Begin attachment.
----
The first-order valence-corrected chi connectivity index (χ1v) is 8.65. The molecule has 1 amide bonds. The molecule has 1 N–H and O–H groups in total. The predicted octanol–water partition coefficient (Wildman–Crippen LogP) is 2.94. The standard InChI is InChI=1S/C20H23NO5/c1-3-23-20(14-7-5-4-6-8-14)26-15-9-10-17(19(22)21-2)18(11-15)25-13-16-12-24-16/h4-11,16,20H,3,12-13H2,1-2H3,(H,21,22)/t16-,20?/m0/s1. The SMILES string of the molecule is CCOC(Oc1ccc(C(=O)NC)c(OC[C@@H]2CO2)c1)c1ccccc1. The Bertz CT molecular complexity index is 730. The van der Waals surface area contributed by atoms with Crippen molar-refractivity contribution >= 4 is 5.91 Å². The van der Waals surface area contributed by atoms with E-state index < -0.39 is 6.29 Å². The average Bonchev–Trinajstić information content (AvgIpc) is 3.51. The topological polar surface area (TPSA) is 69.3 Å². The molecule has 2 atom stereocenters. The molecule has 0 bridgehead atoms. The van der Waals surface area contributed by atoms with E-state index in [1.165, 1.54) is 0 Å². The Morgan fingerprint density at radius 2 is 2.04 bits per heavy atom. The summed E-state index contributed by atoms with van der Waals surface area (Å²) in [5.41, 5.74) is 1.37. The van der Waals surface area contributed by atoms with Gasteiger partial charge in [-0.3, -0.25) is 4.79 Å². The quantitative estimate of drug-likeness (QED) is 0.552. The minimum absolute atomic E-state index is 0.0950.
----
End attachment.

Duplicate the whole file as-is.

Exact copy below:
The first-order valence-corrected chi connectivity index (χ1v) is 8.65. The molecule has 1 amide bonds. The molecule has 1 N–H and O–H groups in total. The predicted octanol–water partition coefficient (Wildman–Crippen LogP) is 2.94. The standard InChI is InChI=1S/C20H23NO5/c1-3-23-20(14-7-5-4-6-8-14)26-15-9-10-17(19(22)21-2)18(11-15)25-13-16-12-24-16/h4-11,16,20H,3,12-13H2,1-2H3,(H,21,22)/t16-,20?/m0/s1. The SMILES string of the molecule is CCOC(Oc1ccc(C(=O)NC)c(OC[C@@H]2CO2)c1)c1ccccc1. The Bertz CT molecular complexity index is 730. The van der Waals surface area contributed by atoms with Crippen molar-refractivity contribution >= 4 is 5.91 Å². The van der Waals surface area contributed by atoms with E-state index < -0.39 is 6.29 Å². The average Bonchev–Trinajstić information content (AvgIpc) is 3.51. The topological polar surface area (TPSA) is 69.3 Å². The molecule has 2 atom stereocenters. The molecule has 0 bridgehead atoms. The van der Waals surface area contributed by atoms with E-state index in [1.165, 1.54) is 0 Å². The Morgan fingerprint density at radius 2 is 2.04 bits per heavy atom. The summed E-state index contributed by atoms with van der Waals surface area (Å²) in [5.41, 5.74) is 1.37. The van der Waals surface area contributed by atoms with Gasteiger partial charge in [-0.3, -0.25) is 4.79 Å². The quantitative estimate of drug-likeness (QED) is 0.552. The minimum absolute atomic E-state index is 0.0950.